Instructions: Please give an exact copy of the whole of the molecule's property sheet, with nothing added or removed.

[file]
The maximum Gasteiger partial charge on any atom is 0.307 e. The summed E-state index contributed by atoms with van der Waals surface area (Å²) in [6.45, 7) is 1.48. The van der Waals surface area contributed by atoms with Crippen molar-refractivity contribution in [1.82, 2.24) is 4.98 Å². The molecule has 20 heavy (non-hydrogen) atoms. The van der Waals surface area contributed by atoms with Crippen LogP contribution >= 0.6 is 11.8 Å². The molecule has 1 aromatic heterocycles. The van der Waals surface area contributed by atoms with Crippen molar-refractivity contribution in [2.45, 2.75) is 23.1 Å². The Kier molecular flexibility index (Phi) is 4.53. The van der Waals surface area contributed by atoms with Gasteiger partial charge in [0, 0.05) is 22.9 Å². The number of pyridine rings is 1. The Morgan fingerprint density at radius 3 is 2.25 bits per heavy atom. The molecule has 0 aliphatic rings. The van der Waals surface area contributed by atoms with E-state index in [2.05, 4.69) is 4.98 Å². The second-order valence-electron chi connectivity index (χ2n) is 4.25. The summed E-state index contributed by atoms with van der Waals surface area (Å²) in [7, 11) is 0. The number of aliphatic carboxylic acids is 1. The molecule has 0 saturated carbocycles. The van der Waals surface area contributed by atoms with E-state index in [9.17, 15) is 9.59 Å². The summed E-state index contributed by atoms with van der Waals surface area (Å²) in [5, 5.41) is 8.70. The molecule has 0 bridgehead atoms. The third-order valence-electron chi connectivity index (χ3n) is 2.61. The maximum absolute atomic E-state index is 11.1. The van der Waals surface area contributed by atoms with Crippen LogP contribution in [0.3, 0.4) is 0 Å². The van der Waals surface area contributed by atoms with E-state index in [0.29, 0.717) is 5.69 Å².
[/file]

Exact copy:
The maximum Gasteiger partial charge on any atom is 0.307 e. The summed E-state index contributed by atoms with van der Waals surface area (Å²) in [6.45, 7) is 1.48. The van der Waals surface area contributed by atoms with Crippen molar-refractivity contribution in [1.82, 2.24) is 4.98 Å². The molecule has 20 heavy (non-hydrogen) atoms. The van der Waals surface area contributed by atoms with Crippen LogP contribution >= 0.6 is 11.8 Å². The molecule has 1 aromatic heterocycles. The van der Waals surface area contributed by atoms with Crippen molar-refractivity contribution in [2.45, 2.75) is 23.1 Å². The Kier molecular flexibility index (Phi) is 4.53. The van der Waals surface area contributed by atoms with Gasteiger partial charge in [0, 0.05) is 22.9 Å². The number of pyridine rings is 1. The Morgan fingerprint density at radius 3 is 2.25 bits per heavy atom. The molecule has 0 aliphatic rings. The van der Waals surface area contributed by atoms with E-state index in [2.05, 4.69) is 4.98 Å². The second-order valence-electron chi connectivity index (χ2n) is 4.25. The summed E-state index contributed by atoms with van der Waals surface area (Å²) in [7, 11) is 0. The number of aliphatic carboxylic acids is 1. The molecule has 0 saturated carbocycles. The van der Waals surface area contributed by atoms with E-state index in [9.17, 15) is 9.59 Å². The summed E-state index contributed by atoms with van der Waals surface area (Å²) in [5, 5.41) is 8.70. The molecule has 0 bridgehead atoms. The third-order valence-electron chi connectivity index (χ3n) is 2.61. The maximum absolute atomic E-state index is 11.1. The van der Waals surface area contributed by atoms with Crippen LogP contribution in [0.3, 0.4) is 0 Å². The van der Waals surface area contributed by atoms with E-state index in [0.29, 0.717) is 5.69 Å².